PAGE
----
Tune in on Saturday, October 29 for an exciting cross country conference championship. The West Coast Conference (WCC) Championships are taking place at Crystal Springs in Belmont, CA. If you can’t make it to Crystal, the meet is to be streamed live at wccsports.com.
The highlighted showdown will take place in the men’s race, which starts at 9:00 A.M. The University of Portland has won the WCC men’s team championship an amazing thirty-two straight years. That’s every conference championship since 1979. Their streak is in jeopardy due to Brigham Young University (BYU) joining the WCC this year.
BYU arrives to run at Crystal Springs and in a WCC Championship for the first time as the third ranked team in the nation. Miles Batty has led BYU to a win at the Notre Dame Invitational and to a second place at the Wisconsin Invitational.
Portland, however, is no slouch. Led by Trevor Dunbar, Portland took second at the Pre-Nationals Meet and is ranked number eight in nation. Portland also has the advantage of experience and knowledge on the challenging Crystal Springs course.
Portland’s streak is one of the longest in NCAA history in all sports. Arkansas won thirty-four consecutive conference championships between 1974 and 2007, the first seventeen while members of the now defunct Southwest Conference (SWC) and the last seventeen as members of the Southeastern Conference (SEC). Over the thirty-two years of the streak, Portland has also had the individual champion every year except 2007, when University of San Francisco’s (USF) Cheyne Inman edged out Portland’s top runner by five seconds. Current Portland coach, Rob Connor, was the 1984 WCC Champion, which was also the last year the WCC Championships were not held at Crystal Springs. The last team other than Portland to win the conference championship was the University of Nevada Reno, which won four straight titles from 1975-1978.
Some years Portland has been particularly dominant, scoring a perfect fifteen points (sweeping first through fifth place). They have done this nine times, including five years in a row between 1995 and 1999. Of late, however, the rest of the conference has been closing the gap on Portland. In 2010 Portland’s margin of victory was just seven points over USF and in 2008 the margin of victory over Loyola Marymount was just ten points.
Will Portland continue their conference winning streak or will BYU crash the party and win the WCC on their first try?
This summer there was some major track & field news from the state of Oregon. No, I am not talking about the USA Championships, Prefontaine Classic or any of the other meets that took place at Hayward Field in Eugene. I’m talking about Corvalis, Oregon, home of Oregon State University. When your neighbor to the south is Track Town USA (Eugene) and your rival school is the University of Oregon, it’s easy to not be noticed. That’s probably how Corvalis and Oregon State University feel. But maybe any feelings of inferiority are about to go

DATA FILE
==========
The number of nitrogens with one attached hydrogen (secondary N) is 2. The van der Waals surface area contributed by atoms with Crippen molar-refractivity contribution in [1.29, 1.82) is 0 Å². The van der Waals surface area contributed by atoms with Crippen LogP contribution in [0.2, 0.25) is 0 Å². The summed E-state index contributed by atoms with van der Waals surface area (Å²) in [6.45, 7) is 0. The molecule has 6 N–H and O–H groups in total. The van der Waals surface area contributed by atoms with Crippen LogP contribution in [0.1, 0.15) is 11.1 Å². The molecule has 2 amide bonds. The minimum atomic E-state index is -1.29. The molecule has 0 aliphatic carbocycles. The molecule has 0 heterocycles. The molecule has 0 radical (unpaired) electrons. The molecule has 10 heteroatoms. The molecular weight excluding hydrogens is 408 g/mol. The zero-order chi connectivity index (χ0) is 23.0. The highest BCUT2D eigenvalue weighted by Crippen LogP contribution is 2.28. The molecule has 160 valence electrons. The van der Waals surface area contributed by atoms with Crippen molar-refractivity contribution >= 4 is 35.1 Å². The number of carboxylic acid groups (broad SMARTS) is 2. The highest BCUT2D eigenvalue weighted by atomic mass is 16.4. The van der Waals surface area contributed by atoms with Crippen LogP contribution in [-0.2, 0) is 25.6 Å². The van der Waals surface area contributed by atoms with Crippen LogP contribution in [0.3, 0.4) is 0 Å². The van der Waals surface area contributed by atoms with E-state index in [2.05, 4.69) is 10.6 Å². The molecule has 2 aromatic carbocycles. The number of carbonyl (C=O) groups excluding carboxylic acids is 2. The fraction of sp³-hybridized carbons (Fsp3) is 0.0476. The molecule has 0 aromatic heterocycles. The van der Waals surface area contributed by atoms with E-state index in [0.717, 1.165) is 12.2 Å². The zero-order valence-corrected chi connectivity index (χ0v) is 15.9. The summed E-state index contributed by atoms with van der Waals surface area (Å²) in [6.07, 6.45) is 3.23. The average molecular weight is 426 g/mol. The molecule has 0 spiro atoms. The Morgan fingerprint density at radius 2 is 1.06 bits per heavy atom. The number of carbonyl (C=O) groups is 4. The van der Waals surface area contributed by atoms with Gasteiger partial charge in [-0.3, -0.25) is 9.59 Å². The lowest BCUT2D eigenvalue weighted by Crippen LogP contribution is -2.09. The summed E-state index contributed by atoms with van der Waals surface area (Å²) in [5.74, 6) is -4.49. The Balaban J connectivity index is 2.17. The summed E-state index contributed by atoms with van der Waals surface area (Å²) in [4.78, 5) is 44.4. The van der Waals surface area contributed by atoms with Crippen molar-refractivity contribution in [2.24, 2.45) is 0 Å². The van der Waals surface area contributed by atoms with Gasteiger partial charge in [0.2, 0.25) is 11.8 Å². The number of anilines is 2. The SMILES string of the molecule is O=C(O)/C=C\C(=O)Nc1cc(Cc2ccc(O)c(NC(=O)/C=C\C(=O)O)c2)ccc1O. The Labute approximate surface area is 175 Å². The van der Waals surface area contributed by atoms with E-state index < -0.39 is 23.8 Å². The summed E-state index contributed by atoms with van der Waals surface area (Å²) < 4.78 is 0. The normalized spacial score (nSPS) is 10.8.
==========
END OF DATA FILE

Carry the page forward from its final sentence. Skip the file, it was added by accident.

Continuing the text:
Oregon State was a strong program in the 1960’s, winning the men’s NCAA cross country championship in 1961 and dominating in the high jump the way the University of Oregon continues to dominate in the distance events. Dick Fosbury, who revolutionized the high jump with his Fosbury Flop technique, competed for the Oregon State Beavers on his way to the gold medal in the high jump at the 1968 Olympics.
But in 1988, the school decided to drop men’s and women’s cross country and track & field. For the next sixteen years, the Pac-10 conference was really the Pac-9 conference in those sports. A generation of kids grew up never seeing an Oregon State athlete compete in the orange and black school colors in cross country or track & field.
In 2004, the school brought back the women’s program but not the men’s program. Since their return the Beavers have had solid cross country team finishes of sixth at the 2008 Pac-10 Championships and ninth at the 2008 and 2009 NCAA Western Regional Meet.
Head Coach Kelly Sullivan has spearheaded a campaign to build a track on-campus to raise the exposure and quality of the team (they currently practice at Corvallis High School). Part of the campaign includes raising money to reinstate the men’s program and to construct a national class cross country course.
In the spring of 2010, some Oregon State football players with track & field experience helped bring attention to Oregon State. Jordan Bishop, a wide receiver on the Oregon State football team, who was an Oregon high school state champion in the long jump and runner-up in the high jump and 400 meters, asked if he could compete in an indoor meet in the high jump. In his first meet, he won the Husky Classic with a jump of 7’0.5”, and became just the eighth athlete in school history to clear seven feet. Throughout February and March of 2010, after their spring football workouts, eight athletes joined Bishop at track practice. Other football athletes competed in the high jump and 60 meter events. This was the first male Oregon State representation at a track meet in twenty-two years. At the 2010 NCAA Championships that were held in Eugene, Bishop placed ninth in the high jump to earn All-American status.
Oregon State football coach Mike Riley deserves mention for his support of the track & field program. Not only does he allow his football athletes to compete in track & field, he has been vocal in his desire for Oregon State to have a men’s track & field team. Riley has stated that he lost out on recruits who chose to attend a different school because Oregon State did not offer track & field, so there was no chance for them to compete in both sports.
On June 14, 2011, groundbreaking began on a new track facility on the Oregon State campus. University of Oregon dignitaries Vin Lananna and Tom and Janet Heinonen were on-hand to lend support to their in-state rivals. Fosbury, who is chairman of the committee to bring back men’s track & field, was there with a ceremonial shovel in hand. There’s even been talk that the stadium should be named Fosbury Field.
It’s the first of multiple phases, but hopefully this is the start of Oregon State’s return to prominence in cross country and track & field.